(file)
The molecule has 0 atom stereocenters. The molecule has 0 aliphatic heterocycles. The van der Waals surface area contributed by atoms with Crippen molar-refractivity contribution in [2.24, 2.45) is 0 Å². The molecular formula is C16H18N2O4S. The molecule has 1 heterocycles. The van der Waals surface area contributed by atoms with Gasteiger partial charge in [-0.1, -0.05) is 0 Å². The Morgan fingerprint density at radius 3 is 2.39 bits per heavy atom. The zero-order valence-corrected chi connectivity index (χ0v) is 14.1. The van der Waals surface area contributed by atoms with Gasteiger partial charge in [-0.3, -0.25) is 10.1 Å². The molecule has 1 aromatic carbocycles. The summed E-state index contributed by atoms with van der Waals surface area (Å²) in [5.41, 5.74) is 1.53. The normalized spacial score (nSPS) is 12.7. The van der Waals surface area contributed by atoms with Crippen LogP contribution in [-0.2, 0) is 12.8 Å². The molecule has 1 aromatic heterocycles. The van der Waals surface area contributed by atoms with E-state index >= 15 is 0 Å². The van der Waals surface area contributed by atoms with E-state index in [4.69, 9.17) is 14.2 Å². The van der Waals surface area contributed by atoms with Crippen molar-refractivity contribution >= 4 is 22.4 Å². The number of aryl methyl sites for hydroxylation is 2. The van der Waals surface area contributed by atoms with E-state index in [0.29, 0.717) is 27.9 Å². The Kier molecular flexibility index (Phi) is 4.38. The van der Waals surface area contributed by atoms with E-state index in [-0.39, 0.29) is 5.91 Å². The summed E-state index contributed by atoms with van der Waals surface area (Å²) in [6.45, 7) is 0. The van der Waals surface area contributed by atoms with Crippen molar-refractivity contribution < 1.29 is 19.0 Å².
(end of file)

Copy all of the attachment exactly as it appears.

The molecule has 0 atom stereocenters. The molecule has 0 aliphatic heterocycles. The van der Waals surface area contributed by atoms with Crippen molar-refractivity contribution in [2.24, 2.45) is 0 Å². The molecular formula is C16H18N2O4S. The molecule has 1 heterocycles. The van der Waals surface area contributed by atoms with Gasteiger partial charge in [-0.1, -0.05) is 0 Å². The Morgan fingerprint density at radius 3 is 2.39 bits per heavy atom. The zero-order valence-corrected chi connectivity index (χ0v) is 14.1. The van der Waals surface area contributed by atoms with Gasteiger partial charge in [-0.3, -0.25) is 10.1 Å². The molecule has 1 aromatic carbocycles. The summed E-state index contributed by atoms with van der Waals surface area (Å²) in [5.41, 5.74) is 1.53. The normalized spacial score (nSPS) is 12.7. The van der Waals surface area contributed by atoms with Crippen LogP contribution in [-0.2, 0) is 12.8 Å². The molecule has 1 aromatic heterocycles. The van der Waals surface area contributed by atoms with E-state index >= 15 is 0 Å². The van der Waals surface area contributed by atoms with E-state index in [4.69, 9.17) is 14.2 Å². The van der Waals surface area contributed by atoms with Crippen molar-refractivity contribution >= 4 is 22.4 Å². The number of aryl methyl sites for hydroxylation is 2. The van der Waals surface area contributed by atoms with E-state index in [0.29, 0.717) is 27.9 Å². The Kier molecular flexibility index (Phi) is 4.38. The van der Waals surface area contributed by atoms with E-state index in [-0.39, 0.29) is 5.91 Å². The summed E-state index contributed by atoms with van der Waals surface area (Å²) in [6.45, 7) is 0. The van der Waals surface area contributed by atoms with Crippen molar-refractivity contribution < 1.29 is 19.0 Å².